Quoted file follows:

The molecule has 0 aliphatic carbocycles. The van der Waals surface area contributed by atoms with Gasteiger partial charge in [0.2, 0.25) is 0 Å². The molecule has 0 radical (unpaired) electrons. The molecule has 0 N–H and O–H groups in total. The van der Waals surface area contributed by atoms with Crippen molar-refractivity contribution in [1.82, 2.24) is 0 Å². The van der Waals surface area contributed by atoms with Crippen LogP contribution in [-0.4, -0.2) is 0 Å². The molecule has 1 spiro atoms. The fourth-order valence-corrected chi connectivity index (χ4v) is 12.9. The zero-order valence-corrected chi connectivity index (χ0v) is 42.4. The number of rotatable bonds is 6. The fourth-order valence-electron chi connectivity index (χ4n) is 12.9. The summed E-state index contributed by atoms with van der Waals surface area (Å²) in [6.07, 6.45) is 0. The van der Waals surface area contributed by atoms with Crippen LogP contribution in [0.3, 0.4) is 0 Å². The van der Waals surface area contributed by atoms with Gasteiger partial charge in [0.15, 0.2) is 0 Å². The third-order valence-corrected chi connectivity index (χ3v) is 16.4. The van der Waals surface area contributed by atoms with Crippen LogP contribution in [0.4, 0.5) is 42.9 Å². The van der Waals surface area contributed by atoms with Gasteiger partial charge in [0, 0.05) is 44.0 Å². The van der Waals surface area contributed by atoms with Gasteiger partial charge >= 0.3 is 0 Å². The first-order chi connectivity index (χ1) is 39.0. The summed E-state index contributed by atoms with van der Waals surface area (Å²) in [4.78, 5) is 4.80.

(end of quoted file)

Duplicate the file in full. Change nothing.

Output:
The molecule has 0 aliphatic carbocycles. The van der Waals surface area contributed by atoms with Gasteiger partial charge in [0.2, 0.25) is 0 Å². The molecule has 0 radical (unpaired) electrons. The molecule has 0 N–H and O–H groups in total. The van der Waals surface area contributed by atoms with Crippen molar-refractivity contribution in [1.82, 2.24) is 0 Å². The van der Waals surface area contributed by atoms with Crippen LogP contribution in [-0.4, -0.2) is 0 Å². The molecule has 1 spiro atoms. The fourth-order valence-corrected chi connectivity index (χ4v) is 12.9. The zero-order valence-corrected chi connectivity index (χ0v) is 42.4. The number of rotatable bonds is 6. The fourth-order valence-electron chi connectivity index (χ4n) is 12.9. The summed E-state index contributed by atoms with van der Waals surface area (Å²) in [6.07, 6.45) is 0. The van der Waals surface area contributed by atoms with Crippen LogP contribution in [0.3, 0.4) is 0 Å². The van der Waals surface area contributed by atoms with Gasteiger partial charge in [0.15, 0.2) is 0 Å². The third-order valence-corrected chi connectivity index (χ3v) is 16.4. The van der Waals surface area contributed by atoms with Crippen LogP contribution in [0.4, 0.5) is 42.9 Å². The van der Waals surface area contributed by atoms with Gasteiger partial charge in [0, 0.05) is 44.0 Å². The van der Waals surface area contributed by atoms with Gasteiger partial charge >= 0.3 is 0 Å². The first-order chi connectivity index (χ1) is 39.0. The summed E-state index contributed by atoms with van der Waals surface area (Å²) in [4.78, 5) is 4.80.